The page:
US Patents for Sale or Development
Accelerated Therapeutics is a term we have long used to describe a known safe drug that can be repurposed to treat a new indication, and can be expected to provide a superior therapeutic benefit, based on known biochemical pathways and mechanisms of action. Repurposing "Accelerates" the timeline on which a new therapeutic option can be made available to patients.
The value proposition to patients is a superior treatment option at a fraction of the cost of expensive proprietary drug regimens.
The value proposition to an investor is a low cost, low risk, short time to market opportunity, in contrast to the high risk, long time to market alternative of new drug development.
Three Repurposing Opportunities:
1) HER1 (EGFR) Receptor Modulated Cancer Protocols (U.S.: $ 5 Billion Available Market)
What would you pay for chemotherapy that kills cancer but without hair loss, nausea, vomiting, and chronic fatigue? US Patent 7,507,704 does this for cancers driven by HER1 (EGFR) overexpression.
Cancer Opportunity - Science and Market Information (PDF)
2) Calcium Ion (Ca++) Homeostasis for Epilepsy/ Seizures (U.S.: $ 3 Billion Available Market)
Our US Patent 8,197,858 prevents the etiology underlying Epilepsy / Seizures from occurring, rather than trying to treat the resulting symptoms.
Neurology Opportunity - Science and Market Information (PDF)
3) Targeted Transient Ribosomal Inhibition (TTRI) and the Viral Pulmonary Pandemic Stopper Opportunity
How would you like to have the "Viral Pulmonary Pandemic Stopper." By inhalation, the TTRI compound localizes in the respiratory tract, providing full spectrum antiviral activity and anti-inflammatory activity. With this therapeutic option, viral pandemics and viral biological warfare threats would be a thing of the past, and that is just one use of the platform technology.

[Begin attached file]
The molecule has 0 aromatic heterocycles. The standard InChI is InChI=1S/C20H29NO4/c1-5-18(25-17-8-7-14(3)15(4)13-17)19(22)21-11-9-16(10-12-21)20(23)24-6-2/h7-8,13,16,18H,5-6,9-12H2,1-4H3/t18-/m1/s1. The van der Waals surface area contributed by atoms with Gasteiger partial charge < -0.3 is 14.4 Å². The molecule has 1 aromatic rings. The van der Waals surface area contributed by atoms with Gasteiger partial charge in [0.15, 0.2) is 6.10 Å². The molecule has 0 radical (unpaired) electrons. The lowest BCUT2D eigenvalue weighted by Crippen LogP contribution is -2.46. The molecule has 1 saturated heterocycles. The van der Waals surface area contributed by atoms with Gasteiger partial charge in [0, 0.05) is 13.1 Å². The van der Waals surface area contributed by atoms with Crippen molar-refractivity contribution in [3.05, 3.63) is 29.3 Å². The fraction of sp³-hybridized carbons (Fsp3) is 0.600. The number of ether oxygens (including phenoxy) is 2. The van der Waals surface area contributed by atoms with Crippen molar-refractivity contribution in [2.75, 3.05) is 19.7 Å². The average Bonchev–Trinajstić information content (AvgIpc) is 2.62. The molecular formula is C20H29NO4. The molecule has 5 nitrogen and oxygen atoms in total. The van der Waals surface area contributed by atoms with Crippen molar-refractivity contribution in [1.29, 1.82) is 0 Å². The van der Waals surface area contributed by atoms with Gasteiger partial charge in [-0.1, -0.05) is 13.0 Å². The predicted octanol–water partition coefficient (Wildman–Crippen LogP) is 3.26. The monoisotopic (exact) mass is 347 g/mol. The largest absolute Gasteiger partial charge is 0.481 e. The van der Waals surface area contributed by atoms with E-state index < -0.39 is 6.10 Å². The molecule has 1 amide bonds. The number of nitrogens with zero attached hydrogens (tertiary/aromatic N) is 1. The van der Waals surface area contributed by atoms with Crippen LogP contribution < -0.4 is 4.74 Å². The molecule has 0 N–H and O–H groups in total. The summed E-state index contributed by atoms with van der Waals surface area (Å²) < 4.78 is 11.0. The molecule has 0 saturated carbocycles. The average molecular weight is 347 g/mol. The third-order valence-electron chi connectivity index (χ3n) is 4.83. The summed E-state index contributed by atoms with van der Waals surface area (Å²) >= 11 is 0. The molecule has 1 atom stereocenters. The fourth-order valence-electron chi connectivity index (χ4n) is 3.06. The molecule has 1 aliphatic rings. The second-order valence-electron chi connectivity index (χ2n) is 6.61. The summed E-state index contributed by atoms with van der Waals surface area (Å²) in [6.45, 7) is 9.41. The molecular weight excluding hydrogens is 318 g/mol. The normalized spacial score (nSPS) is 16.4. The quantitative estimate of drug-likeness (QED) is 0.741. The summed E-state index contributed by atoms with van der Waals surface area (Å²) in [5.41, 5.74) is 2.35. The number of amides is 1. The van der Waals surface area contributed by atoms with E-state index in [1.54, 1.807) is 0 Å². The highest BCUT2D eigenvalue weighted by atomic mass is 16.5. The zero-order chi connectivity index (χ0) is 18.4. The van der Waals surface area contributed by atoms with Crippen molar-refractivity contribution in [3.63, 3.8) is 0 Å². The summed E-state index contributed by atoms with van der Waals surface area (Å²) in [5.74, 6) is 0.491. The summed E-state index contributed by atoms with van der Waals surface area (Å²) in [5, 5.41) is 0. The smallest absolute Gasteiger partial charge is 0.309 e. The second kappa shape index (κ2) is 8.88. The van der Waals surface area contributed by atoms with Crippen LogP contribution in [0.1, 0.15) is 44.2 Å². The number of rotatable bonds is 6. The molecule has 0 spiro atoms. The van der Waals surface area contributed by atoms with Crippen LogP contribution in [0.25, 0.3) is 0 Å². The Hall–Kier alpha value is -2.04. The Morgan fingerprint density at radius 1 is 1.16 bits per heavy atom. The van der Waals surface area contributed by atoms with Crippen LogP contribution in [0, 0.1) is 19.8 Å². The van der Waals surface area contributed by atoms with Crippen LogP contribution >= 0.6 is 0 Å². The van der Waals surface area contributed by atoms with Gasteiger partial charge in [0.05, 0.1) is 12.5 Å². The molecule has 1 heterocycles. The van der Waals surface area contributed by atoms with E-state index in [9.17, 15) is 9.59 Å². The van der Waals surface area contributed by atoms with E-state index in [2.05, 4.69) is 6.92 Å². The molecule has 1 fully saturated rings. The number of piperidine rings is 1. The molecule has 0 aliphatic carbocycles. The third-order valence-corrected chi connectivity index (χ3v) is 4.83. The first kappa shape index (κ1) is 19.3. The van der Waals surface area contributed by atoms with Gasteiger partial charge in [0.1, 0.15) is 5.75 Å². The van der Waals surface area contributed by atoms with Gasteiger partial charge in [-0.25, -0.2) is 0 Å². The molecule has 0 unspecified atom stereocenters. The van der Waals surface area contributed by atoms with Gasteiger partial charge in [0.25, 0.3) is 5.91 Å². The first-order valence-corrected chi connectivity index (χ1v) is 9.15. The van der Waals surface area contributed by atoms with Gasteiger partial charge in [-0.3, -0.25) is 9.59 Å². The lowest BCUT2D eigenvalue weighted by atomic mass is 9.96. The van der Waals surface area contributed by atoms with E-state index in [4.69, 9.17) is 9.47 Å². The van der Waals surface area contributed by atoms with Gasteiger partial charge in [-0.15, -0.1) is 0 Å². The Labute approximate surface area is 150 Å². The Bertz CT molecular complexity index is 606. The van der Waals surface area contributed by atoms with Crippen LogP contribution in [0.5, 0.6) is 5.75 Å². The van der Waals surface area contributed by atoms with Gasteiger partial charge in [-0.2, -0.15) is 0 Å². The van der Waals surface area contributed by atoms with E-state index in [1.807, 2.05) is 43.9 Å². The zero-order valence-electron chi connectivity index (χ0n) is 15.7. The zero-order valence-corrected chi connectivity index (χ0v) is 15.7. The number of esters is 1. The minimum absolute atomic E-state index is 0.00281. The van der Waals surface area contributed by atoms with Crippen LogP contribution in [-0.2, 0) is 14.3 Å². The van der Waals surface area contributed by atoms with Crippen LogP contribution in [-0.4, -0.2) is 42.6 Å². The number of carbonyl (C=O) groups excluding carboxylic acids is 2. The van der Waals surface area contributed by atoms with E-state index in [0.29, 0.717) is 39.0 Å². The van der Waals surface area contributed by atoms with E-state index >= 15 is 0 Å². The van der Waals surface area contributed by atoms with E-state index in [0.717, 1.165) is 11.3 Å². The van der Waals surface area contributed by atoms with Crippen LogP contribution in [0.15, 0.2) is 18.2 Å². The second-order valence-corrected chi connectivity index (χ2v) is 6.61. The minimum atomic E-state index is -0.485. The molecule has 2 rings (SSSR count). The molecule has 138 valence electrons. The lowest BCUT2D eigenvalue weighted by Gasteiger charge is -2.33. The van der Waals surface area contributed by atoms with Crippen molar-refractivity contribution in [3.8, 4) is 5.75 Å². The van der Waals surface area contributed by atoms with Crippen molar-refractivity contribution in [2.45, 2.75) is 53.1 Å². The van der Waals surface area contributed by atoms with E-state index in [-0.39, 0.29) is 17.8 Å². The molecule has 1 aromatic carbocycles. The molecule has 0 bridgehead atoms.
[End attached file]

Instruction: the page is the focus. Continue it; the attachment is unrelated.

TTRI Opportunity - Viral Pulmonary Pandemic Stopper (PDF)
Clinical Development Advantage:
Repurposing can typically be started in a Phase II human proof of efficacy setting, as the drugs already have established human safety data. This allows for a short time to market, at low risk and low cost, in stark contrast to the very expensive, high risk, and extremely long time to market required for new drug development.
Step 1: Our process starts with a Mechanism of Action (MOA) intensive approach of mapping out the molecular pathways underlying the etiology and pathology (pathogenesis) of a disease condition. Repurposing candidates are then identified on mechanistic ability to inhibit either the earliest pathways of the etiology or to inhibit the largest number of pathways in the pathogenesis.
Step 2: Related human clinical data is then reviewed for consistency with the novel pathogenesis and for support for the MOA selected to inhibit the pathogenesis. Academia published studies are avoided when possible because of their high unreliability rate (e.g. Amgen found 47 of the 53 landmark oncology studies published by academia were not reproducible).
Step 3: The final step is evaluating if the proposed treatment can be expected to provide a therapeutically superior treatment option relative to the current best standard of care.
Contact Info: If you have interest in any of the above therapeutic areas, please contact Mark Zamoyski, firstname.lastname@example.org
© 2019 - 2020 Mark J. Zamoyski, website last updated May 1, 2020